Monday, September 01, 2014

The Artist and the Critic

Illustration: Gaston de Latenay. Landscape.

From the larger society down to single relationships, many support the creative arts. However, many don't and the negative is often the louder and listened to more frequently than the positive. Doesn't make them right though. The constant barrage from the negative crowd that deem anyone taking a creative path as open for sneering derision for being bold enough to take that path, are not right purely because they sometimes shout the loudest and the furthest.

The negative naysayer has always been with us, possibly will be for some time to come, but they are mistaken in their belief that the creative arts are of no importance to the human condition. They are indeed vital and a necessary tool for our growth as a species. The positive projection of the creative arts is one of the lynch pins in the expansion of our consciousness across the following decades. It is therefore important that the expansion of artists across the planet is systematically encouraged. There isn't any point in seeing the arts as a fundamental building block in human development if there are no practitioners to back it up.

Which of course leads us directly to the critic, and more specifically, general and specific criticism of the creative arts. At times, it might well seem as if the world of criticism is a deep and dark force with the sole remit of destroying any form of creativity, certainly how it may seem if you've ever been on the receiving end. However, criticism in its own right is a constructive act, constructive being the key word. Constructive criticism is an art in its own right. It is the correct form that criticism is meant to take, the balancing of good and bad points about a specific piece of work or artist, criticism that tries to project the positive, making the world in turn a better and more harmonious place in which to live.

Illustration: F. L. B. Griggs. A pastoral.

Unfortunately, and particularly with the spread of the internet, a platform has been given to whole armies of self-proclaimed and often misguided critics who have, for some reason, the idea that to be a critic means that you have to be both negative and abusive. To say that something is 'crap' is a pointless act, a vacuous statement. What does it mean? How can you back up such a purposely closed and blinkered statement? It is the act of the juvenile, of the adolescent soul looking for attention.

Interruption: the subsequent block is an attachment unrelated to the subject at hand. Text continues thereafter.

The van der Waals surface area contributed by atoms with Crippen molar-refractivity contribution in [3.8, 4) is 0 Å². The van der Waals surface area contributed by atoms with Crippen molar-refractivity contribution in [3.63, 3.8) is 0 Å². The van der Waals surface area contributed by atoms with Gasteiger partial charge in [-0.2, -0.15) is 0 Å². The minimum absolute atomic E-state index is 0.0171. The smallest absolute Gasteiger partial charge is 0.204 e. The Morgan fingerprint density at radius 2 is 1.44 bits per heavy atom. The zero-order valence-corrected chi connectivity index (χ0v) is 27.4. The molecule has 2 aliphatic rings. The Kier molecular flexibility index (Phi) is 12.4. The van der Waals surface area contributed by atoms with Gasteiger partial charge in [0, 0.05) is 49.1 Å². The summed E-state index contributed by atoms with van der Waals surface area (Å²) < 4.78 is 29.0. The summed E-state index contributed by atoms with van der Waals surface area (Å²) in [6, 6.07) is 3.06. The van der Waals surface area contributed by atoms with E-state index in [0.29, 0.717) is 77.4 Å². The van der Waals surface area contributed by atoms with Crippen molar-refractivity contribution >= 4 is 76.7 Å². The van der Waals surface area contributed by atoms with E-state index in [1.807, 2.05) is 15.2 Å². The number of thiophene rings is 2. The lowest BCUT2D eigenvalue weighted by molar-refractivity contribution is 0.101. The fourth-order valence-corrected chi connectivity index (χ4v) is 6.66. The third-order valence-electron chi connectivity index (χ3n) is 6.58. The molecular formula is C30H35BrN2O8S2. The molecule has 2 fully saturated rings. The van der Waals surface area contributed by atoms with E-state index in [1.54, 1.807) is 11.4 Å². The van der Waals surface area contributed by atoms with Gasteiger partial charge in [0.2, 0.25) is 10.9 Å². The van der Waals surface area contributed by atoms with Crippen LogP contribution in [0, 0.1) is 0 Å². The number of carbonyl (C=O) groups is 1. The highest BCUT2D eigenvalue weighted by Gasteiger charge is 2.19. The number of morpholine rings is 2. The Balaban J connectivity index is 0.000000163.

The point of real criticism is to balance both good and bad aspects seen in a piece of creative work. To both praise the good elements and point out where weakness could be improved. It may well smart the fragile ego of the artist at times, but most artists are usually aware that improvements can always be made, otherwise, why are they on their specific journey in the first place? 

It takes a lot of guts to place something so personal and so entwined with your own character, your own view of life, your own essence, into the public arena. It really doesn't need a self-styled internet critic to savage and sneer. If they wound deeply enough they may well feel as if they have done a worthwhile job and hope to be admired and applauded by their own audience for taking down anyone who dares step out into the light. However, they can also deeply wound and unseat any fragile confidence that an artist might have, particular the younger artists who are just starting out. If there is something, we don't need and that is new potential creative artists falling along the wayside. We don't need less creative people around. We need more, many more.

Illustration: Otto Fischer. A study.

Some critics would tell you that their job is to sort out the good from the bad, to protect us from the terrible and the untalented. Since when? Many creative people in the past have gone through enormous trials and tribulations with consistent lack of support from critics and public alike, but nevertheless made a valuable and viable contribution in the end. So who can really be arrogant enough to believe that they can tell a winner from a loser? In art, there is no such thing. All people in their own right are naturally creative, and if some decide to take an artistic path then they should be supported and applauded for taking that very path. Critics should be seen as helpers along the path, not jokers with one foot out to trip an artist, whilst having an eye firmly rooted on their own audience's appreciation.

One last point I would make about at least some of the self-aggrandising critics out there as well as those closer to home, family, friends, neighbours, most have never been involved in the business in which they have decided to criticise, either through their own inadequacies or fears. It's worth bearing in mind the next time someone decides to tell you that you are wasting your time and that you have no talent. Just recognise what a sad and lonely place they must really have to inhabit in order to feel the need to put someone down in order to bolster themselves, and then just carry on on your own creative path, regardless.

Further reading links:

Monday, August 25, 2014

The Vital Connection with Nature

Illustration: Marcello Nizzoli. Embroidered panel.